Any developer who prefers to work with IDEs instead of a terminal and vi, emacs, or the like. In other words, this document aims to make it easier for developers of Quickstep to work with IDEs. Over time, there will be information about working with other IDEs, but to start out, here are instructions for working with XCode on OSX.
The instructions here were first written and verified on OSX El Capitan, v.10.11.2, using Xcode v.7.2.
First, you will need to download and install Xcode and the associated command line tools. There are multiple ways to do this, including going to https://developer.apple.com/xcode/ and downloading both Xcode and the command line tools from there. Another way that works well if you do not have Xcode already installed is to simply open up the Terminal app and enter:
This command should trigger a sequence of downloads to get you both Xcode and the assocaited command line tools.
Unfortunately, the command line tools do not package
cmake, which is needed to build Quickstep. You can install cmake using brew as follows:
Visit http://brew.sh to determine the instructions to install brew. It will look something like:
ruby -e "$(curl -fsSL https://raw.githubusercontent.com/Homebrew/install/master/install)"
Once you have brew installed, simply use brew to install cmake from the Terminal app by typing:
brew install cmake
Checkout the Quickstep code from git, and also checkout the associated submodules. If you have not read it already, this would be good time to read the file BUILDING.md, but do not run the cmake command mentioned there. Instead, go into the build directory of the Quickstep code that you checked out (i.e. the directory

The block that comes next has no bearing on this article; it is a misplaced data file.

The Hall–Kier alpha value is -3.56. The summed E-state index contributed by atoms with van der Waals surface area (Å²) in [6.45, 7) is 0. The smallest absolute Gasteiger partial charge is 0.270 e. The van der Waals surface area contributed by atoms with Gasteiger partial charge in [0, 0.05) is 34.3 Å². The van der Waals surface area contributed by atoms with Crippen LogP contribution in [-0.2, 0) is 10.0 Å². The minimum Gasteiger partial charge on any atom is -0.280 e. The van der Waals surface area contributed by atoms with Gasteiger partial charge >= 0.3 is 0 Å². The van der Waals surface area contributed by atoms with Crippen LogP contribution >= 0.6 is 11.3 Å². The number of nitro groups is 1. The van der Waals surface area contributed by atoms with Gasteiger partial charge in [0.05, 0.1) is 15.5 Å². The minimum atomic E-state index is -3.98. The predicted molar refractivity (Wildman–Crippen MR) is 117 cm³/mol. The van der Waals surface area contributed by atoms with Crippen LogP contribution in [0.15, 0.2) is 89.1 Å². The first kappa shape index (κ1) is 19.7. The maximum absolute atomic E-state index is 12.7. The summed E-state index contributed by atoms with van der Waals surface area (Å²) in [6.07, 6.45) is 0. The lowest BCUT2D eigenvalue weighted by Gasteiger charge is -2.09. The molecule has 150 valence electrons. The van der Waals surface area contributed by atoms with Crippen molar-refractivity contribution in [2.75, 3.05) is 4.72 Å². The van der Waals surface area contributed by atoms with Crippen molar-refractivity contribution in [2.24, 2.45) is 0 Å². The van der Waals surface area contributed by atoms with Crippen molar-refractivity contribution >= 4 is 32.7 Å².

quickstep/build) and run the following command in your Terminal app:
cmake -D CMAKE_BUILD_TYPE=Debug -D USE_LINENOISE=0 -G "Xcode" ..
This will take a minute but will build the Xcode project file. You can start Xcode by typing in:
Xcode should start and the first thing you should see is a pop-up box that asks if you want to
Manually Manage Schemes or
Automatically Create Schemes. Pick the latter and let Xcode genreate the schemes, which will essentially generate a build target for each target in the cmake files. There are a lot of these, but that is ok -- you can pick just the target you want to build easily.
Xcode will take a while to index the files. When it is done, you should see at the top of your screen a button with the text:
ALL_BUILD > My Mac
Click on that button, and a long list of targets will show up. Pick
quickstep_cli_shell as the target -- this creates the main quickstep program. (Above, you can also pick other targets if you are working on a different more focused part of the code).
To build the source, select from the top menu bar
Product -> Build or simply hit Command-B. Xcode should spin into action and build the sources. It will take a while, but the nice thing is that Xcode automatically will try to parallelize the build. So, you should be done with building in few minutes.
You should end up with a directory
quickstep/build/Debug, where the binary is created. You will need to go into this directory and issue the command:
cp -R ../qsstor .
The above command ensures that you now have the appropriate directory structure and a starting catalog file to start Quickstep. The default database is called simply “default” and no relations in it upfront.
There are other ways of specifying where Quickstep stores the data and catalog. In particular there is a